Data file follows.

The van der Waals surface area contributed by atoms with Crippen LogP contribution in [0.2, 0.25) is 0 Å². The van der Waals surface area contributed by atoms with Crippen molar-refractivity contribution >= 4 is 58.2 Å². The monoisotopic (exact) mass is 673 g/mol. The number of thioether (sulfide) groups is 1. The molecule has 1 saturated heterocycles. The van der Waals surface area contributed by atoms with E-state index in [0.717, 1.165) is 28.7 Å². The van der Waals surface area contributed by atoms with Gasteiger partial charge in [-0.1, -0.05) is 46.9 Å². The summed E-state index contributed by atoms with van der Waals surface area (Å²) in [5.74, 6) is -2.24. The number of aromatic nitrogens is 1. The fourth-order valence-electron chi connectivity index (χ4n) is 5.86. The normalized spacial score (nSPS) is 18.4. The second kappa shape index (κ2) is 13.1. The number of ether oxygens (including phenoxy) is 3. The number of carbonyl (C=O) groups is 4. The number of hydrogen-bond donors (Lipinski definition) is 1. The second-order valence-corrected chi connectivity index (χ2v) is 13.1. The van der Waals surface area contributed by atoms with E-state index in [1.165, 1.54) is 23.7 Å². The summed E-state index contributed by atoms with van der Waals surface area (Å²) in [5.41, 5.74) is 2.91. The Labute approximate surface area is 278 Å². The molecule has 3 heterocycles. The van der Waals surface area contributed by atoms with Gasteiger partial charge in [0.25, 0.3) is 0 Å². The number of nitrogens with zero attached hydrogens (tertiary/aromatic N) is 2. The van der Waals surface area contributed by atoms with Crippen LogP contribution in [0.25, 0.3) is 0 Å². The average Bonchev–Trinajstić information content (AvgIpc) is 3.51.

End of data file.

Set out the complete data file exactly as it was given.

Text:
The van der Waals surface area contributed by atoms with Crippen LogP contribution in [0.2, 0.25) is 0 Å². The van der Waals surface area contributed by atoms with Crippen molar-refractivity contribution >= 4 is 58.2 Å². The monoisotopic (exact) mass is 673 g/mol. The number of thioether (sulfide) groups is 1. The molecule has 1 saturated heterocycles. The van der Waals surface area contributed by atoms with E-state index in [0.717, 1.165) is 28.7 Å². The van der Waals surface area contributed by atoms with Gasteiger partial charge in [-0.1, -0.05) is 46.9 Å². The summed E-state index contributed by atoms with van der Waals surface area (Å²) in [5.74, 6) is -2.24. The number of aromatic nitrogens is 1. The fourth-order valence-electron chi connectivity index (χ4n) is 5.86. The normalized spacial score (nSPS) is 18.4. The second kappa shape index (κ2) is 13.1. The number of ether oxygens (including phenoxy) is 3. The number of carbonyl (C=O) groups is 4. The number of hydrogen-bond donors (Lipinski definition) is 1. The second-order valence-corrected chi connectivity index (χ2v) is 13.1. The van der Waals surface area contributed by atoms with E-state index in [1.165, 1.54) is 23.7 Å². The summed E-state index contributed by atoms with van der Waals surface area (Å²) in [5.41, 5.74) is 2.91. The Labute approximate surface area is 278 Å². The molecule has 3 heterocycles. The van der Waals surface area contributed by atoms with Gasteiger partial charge in [0.25, 0.3) is 0 Å². The number of nitrogens with zero attached hydrogens (tertiary/aromatic N) is 2. The van der Waals surface area contributed by atoms with Crippen LogP contribution in [0.25, 0.3) is 0 Å². The average Bonchev–Trinajstić information content (AvgIpc) is 3.51.